I have a Batman wallpaper on the desktop of my computer. The image is painted by the legendary Alex Ross. The shot is Batman caught in a searchlight, his cape wrapped around him like Bela Lugosi in those Universal Dracula films. That’s it. It’s not a big action pose, it only fills about an 8th of the screen, the rest is inky darkness. There is not a lot to the image, but what’s there matters. What you don’t see is almost as important as what’s visible. It’s a master artist showing how to tell a story in just a few small brush strokes.
Frank Miller used to be able to do this. He was a master at taking just a few lines, some shadow, and whipping up powerful images that burned their way into the reader’s mind. Dark Knight Returns, 300, Sin City, Daredevil, and many more all hold reminders of the genius of Miller. DK3 will never and should never be mentioned in the same breath as those other great works. This is the swan song of an amazing career coming to a close. This is the final whimper of a mighty lion that once proudly roared. This, my comic book brothers and sisters is pure shite. Frank is only writing this book, because even he, the man behind the original 80’s masterpiece, could not even be bothered to add his art to this pile of steaming
doggy-doo. I thought DK2 was the low point, I thought that surely Frank wouldn’t come back with something even worse. Surely the man who had been hailed a comic genius for decades would have the gumption and the know-how to come back to the fold with a tale of more substance to make up for his previous transgression.
Boy! Was I wrong! This title is a disaster from page one and doesn’t stop till the last panel. Bruce is now a crippled old man who refuses to put on the suit because he fears that he will be a liability. He drones on for pages about how Carrie is better than he ever was and how he is so battered that he can barely walk. Cut to the next scene where this decrypted old man is pushing his way through the Arctic to get to Superman’s fortress of solitude…wait….what? Didn’t he just say that he could barely walk? Didn’t he just bemoan the fact that his frail body would be a liability to Carrie because she would be more worried about him instead of focusing on the mission?!? And yet he is fit enough, and physically capable enough to wonder through the frozen waste of the Arctic to get to Superman? Then we watch as Bruce swings a sledgehammer the size of Robin to break Superman free from his frozen throne!!!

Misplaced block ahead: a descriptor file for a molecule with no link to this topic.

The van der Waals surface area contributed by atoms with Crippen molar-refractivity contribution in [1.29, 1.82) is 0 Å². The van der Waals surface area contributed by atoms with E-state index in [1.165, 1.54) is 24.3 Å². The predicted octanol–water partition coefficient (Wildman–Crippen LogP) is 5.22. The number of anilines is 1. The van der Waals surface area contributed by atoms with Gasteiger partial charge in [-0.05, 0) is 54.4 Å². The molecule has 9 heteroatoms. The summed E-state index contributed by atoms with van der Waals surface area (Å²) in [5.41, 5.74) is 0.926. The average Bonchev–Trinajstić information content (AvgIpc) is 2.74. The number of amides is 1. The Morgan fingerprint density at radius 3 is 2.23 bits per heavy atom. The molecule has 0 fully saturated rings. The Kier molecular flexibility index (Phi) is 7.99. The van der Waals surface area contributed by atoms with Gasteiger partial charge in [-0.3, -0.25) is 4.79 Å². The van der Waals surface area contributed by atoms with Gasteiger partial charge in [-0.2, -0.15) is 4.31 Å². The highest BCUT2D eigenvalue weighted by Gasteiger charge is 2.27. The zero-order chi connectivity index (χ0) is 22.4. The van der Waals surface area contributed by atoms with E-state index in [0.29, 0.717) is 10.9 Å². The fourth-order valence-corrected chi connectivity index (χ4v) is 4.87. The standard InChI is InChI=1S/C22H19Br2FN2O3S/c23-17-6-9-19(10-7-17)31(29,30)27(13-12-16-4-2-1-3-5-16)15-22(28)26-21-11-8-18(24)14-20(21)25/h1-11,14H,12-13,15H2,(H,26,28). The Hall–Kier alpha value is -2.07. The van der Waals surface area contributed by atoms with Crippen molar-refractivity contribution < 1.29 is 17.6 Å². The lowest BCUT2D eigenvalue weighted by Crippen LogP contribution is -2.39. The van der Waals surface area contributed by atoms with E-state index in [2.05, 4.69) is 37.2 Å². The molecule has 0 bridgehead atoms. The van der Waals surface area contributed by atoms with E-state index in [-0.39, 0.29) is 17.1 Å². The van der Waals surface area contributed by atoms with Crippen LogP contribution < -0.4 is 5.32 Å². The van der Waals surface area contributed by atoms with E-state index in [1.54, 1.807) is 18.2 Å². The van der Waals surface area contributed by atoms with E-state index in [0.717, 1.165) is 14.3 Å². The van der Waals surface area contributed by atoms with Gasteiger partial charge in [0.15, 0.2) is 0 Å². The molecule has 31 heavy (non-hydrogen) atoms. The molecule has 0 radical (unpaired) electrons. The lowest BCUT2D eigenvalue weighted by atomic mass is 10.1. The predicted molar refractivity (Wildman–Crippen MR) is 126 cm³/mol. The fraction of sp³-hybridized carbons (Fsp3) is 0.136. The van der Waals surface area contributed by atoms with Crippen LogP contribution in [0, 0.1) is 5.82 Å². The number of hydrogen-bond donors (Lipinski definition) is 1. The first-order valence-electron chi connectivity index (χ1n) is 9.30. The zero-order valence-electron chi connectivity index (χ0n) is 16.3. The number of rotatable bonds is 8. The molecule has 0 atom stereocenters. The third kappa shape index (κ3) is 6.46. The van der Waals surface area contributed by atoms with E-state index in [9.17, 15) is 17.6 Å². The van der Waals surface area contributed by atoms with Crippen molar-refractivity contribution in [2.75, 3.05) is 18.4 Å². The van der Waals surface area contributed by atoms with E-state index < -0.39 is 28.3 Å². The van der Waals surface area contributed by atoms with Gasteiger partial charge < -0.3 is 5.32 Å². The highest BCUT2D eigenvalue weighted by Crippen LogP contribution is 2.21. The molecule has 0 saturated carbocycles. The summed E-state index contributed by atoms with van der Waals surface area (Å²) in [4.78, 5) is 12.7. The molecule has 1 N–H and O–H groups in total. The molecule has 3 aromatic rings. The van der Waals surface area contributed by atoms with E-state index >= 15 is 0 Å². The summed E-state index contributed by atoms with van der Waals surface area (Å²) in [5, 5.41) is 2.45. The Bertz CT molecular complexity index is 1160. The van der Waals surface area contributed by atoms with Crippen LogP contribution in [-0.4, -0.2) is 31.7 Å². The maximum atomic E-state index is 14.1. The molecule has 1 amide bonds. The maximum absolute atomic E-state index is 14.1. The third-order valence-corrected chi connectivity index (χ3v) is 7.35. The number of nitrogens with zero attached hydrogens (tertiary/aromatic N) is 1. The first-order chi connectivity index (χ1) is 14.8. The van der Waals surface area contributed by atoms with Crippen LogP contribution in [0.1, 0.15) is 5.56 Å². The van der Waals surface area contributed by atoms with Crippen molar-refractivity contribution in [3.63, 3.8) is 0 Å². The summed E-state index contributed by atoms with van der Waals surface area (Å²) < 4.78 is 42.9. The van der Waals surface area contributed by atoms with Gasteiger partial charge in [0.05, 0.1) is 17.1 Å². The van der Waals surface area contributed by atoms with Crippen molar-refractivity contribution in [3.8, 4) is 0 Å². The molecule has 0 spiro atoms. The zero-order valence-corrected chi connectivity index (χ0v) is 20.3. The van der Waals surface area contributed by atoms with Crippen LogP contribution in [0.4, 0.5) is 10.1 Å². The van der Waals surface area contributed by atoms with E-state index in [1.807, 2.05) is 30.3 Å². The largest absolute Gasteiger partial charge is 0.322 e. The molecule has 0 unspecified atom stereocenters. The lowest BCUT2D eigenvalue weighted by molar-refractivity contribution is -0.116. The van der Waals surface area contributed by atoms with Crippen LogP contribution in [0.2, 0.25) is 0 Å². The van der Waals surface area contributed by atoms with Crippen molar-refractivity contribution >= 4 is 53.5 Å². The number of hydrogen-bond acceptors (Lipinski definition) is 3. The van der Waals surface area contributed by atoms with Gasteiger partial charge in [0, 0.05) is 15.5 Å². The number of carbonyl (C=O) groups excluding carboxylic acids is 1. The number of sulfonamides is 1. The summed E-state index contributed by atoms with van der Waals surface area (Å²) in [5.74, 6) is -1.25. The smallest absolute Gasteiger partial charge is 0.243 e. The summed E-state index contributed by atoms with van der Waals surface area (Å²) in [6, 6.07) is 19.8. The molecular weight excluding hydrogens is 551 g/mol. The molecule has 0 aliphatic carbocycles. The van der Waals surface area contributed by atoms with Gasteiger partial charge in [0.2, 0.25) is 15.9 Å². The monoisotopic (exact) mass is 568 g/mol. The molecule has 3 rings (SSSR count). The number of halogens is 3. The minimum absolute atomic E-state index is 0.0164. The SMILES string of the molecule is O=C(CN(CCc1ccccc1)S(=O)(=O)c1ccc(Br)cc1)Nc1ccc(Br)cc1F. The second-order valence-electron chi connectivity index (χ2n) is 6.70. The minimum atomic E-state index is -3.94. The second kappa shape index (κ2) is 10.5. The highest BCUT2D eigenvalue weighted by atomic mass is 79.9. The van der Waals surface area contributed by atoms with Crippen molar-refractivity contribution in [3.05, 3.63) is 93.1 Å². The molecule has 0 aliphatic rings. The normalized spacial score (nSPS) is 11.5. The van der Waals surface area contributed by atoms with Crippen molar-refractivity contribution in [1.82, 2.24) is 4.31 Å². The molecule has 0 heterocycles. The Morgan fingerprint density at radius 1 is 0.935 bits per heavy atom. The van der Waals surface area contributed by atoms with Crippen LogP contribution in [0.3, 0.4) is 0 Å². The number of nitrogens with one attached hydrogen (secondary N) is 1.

When did Clark reverse in age? In DKR supes had put a few years on his face, in DK2 he was a little younger, in this series he looks so young that he might be the New 52 Supes…I didn’t bother to check. Someone might want to ask Frank if Clark is secretly hiding the spring of eternal youth in the fortress. I fully understand that superman ages slower than everyone else, but now he appears to be going backwards! I’m not even going to get into the recycled elements of this book. There are too many to list. From the multiple political points being spouted on every page. (Just like in the original Dark Knight Returns) To rouge Kryptonians being the bad guys. (Superman 2’s plot) To Batman confronting the Alien invaders (We saw Grant Morrison do it better in his JLA run) Everyone is trotted out for this political punchline. There are caricatures of the president, Donald Trump, various Fox and CNN news anchors and talk show hosts. Miller’s need to be relevant comes off desperate, to the point that you feel almost uncomfortable reading the book. It would have been less smarmy to just have a caption box that said, “Hey kids! I watch TV! I know what social media is! Look! I’m trying to relate to you!” It’s pandering and it sucks. The story is stale. The characters fall flat. There is not one single moment that deserves to be held up in comparison with the original Dark Knight Returns.Not one panel.
I get more depth and emotion from my Alex Ross wallpaper than this title will ever achieve. Face it Frank, it’s time to hang it up.You’ve become a parody of your own Batman. You’re old, out of touch, and well past your usefulness. It’s time to pass the torch and let the younger guns leave their mark. You were great, but you need to stop. You’re just embarrassing yourself.
Story: Frank Miller & Brian Azzarello
Art: Andy Kubert
Inks: Klaus Janson
Colors: Brad Anderson
Letters: Clem Robins